This small, nagging voice may always be there until after I meet my Father face-to-face. “Then we shall know fully, even as we are fully known,” after all. But instead of focusing on that small voice, I’m choosing to maintain an awareness of my Father’s heart for me instead. That way, no matter what adverse circumstances come my way, I am more aware of His heart for me than I am of that little voice that tries to steer me off course.

 

7) What would you like to let friends and family members know about someone who has suicide ideation?

If your loved one is struggling with suicide ideation, don’t jump to conclusions. Don’t rush to fix them. And definitely don’t tell them that the solution is to “rejoice always” or “count it all joy when you meet trials of various kinds.” Validate their feelings, however extreme or drastic they may seem to be.

 

Be present with them in the moment. Sometimes that means simply embracing them and crying with them.

 

Other times it means listening to them pour out their hearts, not trying to hand out quick fixes so you can move on. Seek to understand their hearts, and seek to love them well. (By the way, if you think you’re loving them well but they don’t feel loved by you, it may be an indication to re-evaluate what you’re doing.)

 

That suicide ideation is a mere symptom; the real problem lies deeper within. For me, it was an overwhelming sense of being unloved, unsupported, and alone. There were many lies I believed about myself because of the things I went through, and it took time and a lot of love to unearth those beliefs and replace them with the truth.

 

For others, it may be that they’ve just lost their jobs, and they’d tied their whole lives to their careers. They’ll need time and a lot of support to regain their footing and develop a new, more secure sense of themselves that is not tied to something external.

 

Be patient with your loved one, and always endeavor to listen and understand what their hearts are actually saying. (The words that are coming out of their mouths are a good indication of what their hearts are feeling, but words can’t tell you the whole story.)

 

Lastly, if you have a relationship with God, find out what our loving heavenly Father thinks about them! It will change the way you relate to them. It will change you. And in time, it will change how they see themselves too.

Interview with someone with an anxiety disorder

This is an email interview I conducted with Justina, my friend who has an anxiety disorder. 
1) Tell us a bit about yourself. 
Hi, I’m in my late 20s. My hobbies are reading and playing videogames. I have worked full time since graduating from polytechnic and consider myself very fortunate that I have never needed to be warded. 

2. How did you realise you suffer from anxiety?

I have been timid, shy, a worrier and socially anxious since childhood. So much so that I and everyone just presumed it’s my personality.

I managed to get full-time jobs as a graphic designer and web developer that are all quite “back-end” in nature. However I joined the civil service, and for the first time in my working life, I had to regularly answer my phone, go to meetings, talk at meetings and socialise with colleagues at staff events.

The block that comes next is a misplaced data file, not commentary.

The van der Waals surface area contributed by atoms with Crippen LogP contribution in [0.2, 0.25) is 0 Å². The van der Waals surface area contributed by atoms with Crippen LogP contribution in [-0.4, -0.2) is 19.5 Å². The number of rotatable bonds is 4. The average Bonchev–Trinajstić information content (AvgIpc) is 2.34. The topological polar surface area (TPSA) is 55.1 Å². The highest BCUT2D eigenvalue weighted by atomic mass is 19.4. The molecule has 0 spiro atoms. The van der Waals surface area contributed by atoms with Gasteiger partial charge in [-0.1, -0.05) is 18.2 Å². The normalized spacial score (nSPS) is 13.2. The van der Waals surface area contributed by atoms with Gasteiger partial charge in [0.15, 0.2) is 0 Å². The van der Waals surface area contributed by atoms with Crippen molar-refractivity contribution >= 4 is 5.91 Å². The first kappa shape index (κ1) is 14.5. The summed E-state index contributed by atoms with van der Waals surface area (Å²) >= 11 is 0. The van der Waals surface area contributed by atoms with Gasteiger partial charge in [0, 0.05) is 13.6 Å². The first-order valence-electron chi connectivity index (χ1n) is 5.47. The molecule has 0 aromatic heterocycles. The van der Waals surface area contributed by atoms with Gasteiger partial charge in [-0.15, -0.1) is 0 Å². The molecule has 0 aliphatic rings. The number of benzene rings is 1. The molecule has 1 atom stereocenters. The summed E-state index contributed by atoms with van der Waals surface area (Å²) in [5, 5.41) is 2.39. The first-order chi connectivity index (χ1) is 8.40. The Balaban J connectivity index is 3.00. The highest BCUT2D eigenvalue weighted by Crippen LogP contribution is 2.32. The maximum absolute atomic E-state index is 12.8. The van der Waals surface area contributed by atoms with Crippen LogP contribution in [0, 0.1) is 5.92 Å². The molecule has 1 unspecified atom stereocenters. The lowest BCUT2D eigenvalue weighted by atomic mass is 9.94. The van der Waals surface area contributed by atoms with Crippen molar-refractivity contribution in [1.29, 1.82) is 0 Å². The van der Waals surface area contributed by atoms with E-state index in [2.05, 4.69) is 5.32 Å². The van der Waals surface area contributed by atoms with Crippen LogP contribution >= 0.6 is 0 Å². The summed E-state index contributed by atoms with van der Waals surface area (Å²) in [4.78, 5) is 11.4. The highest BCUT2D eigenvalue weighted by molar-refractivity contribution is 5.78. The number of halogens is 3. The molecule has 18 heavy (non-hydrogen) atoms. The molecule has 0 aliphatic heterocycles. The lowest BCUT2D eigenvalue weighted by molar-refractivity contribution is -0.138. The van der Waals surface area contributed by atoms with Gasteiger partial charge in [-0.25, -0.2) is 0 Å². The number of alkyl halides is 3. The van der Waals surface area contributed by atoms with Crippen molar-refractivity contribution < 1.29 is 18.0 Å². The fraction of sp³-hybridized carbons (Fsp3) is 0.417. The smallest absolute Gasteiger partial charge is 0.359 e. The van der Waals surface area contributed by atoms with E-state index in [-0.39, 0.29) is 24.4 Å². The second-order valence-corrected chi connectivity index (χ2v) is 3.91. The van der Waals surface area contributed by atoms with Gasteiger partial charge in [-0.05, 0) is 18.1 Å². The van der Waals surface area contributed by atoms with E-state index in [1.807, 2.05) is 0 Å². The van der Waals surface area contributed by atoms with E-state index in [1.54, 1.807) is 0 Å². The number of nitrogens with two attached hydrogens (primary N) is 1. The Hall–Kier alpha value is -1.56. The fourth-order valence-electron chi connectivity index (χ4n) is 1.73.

I had a lot of trouble. My colleagues realised that “small” things such as speaking up at a meeting made me extremely nervous, and that my face would go pale with anticipatory anxiety at the prospect of a meeting. They also noticed my anxiety over making phone calls or picking up the phone. One day, they confronted me in the lift and I tried playing everything off as “just shyness and introversion.” 

“That’s not introversion, it’s something more” one of them replied, and I knew he was correct, because my introverted colleagues were quiet, but NOT anxious about everything like I was.

I ended up googling “anxious in social situations” and as I read the criteria for Social Anxiety Disorder, it made a great deal of sense. Still, I wanted to be sure so I wrote down a list of situations in which I had anxiety, and how it impaired me socially and at work. It was quite a long list.
3. How did you decide to see a psychiatrist for it? Do you go to a public hospital or private clinic? Why?

While I suspected I had social anxiety, and because I realised I needed to heal it in order to perform “acceptably” at work, I was afraid to see a psychiatrist. I did a lot of googling and hoped that brief counseiing would be enough.

I looked at polyclinics and at that time, NHG Polyclinics had a “health and mind” clinic where a family doctor would assess you for mild depression and mild anxiety. I made an appointment.

I saw a family doctor and brought in my list of symptoms. He questioned me, and gave me a diagnosis of “Generalised Anxiety Disorder. He also sent me to the in-house psychologist for “a few sessions” of counselling. I saw the counselling psychologist for 4 sessions spread out over several months. I was extremely visibly anxious in all my sessions and despite rehearsing the relaxation techniques learned in counselling, taking up exercise and working through a Cognitive Behavioural Thearpy (CBT) self-help book that I found on my own, the psychologist deemed I was worsening and that I also fit criteria for Social Anxiety Disorder.

He said I needed psychotherapy and likely medication so he sent me back to the family doctor for a referral to a hospital psychiatrist with a confirmed diagnosis of “Generalised Anxiety Disorder” and a provisional diagnosis of “Anxiety Disorder – Not Otherwise Specified” (although they strongly suspected Social Anxiety Disorder).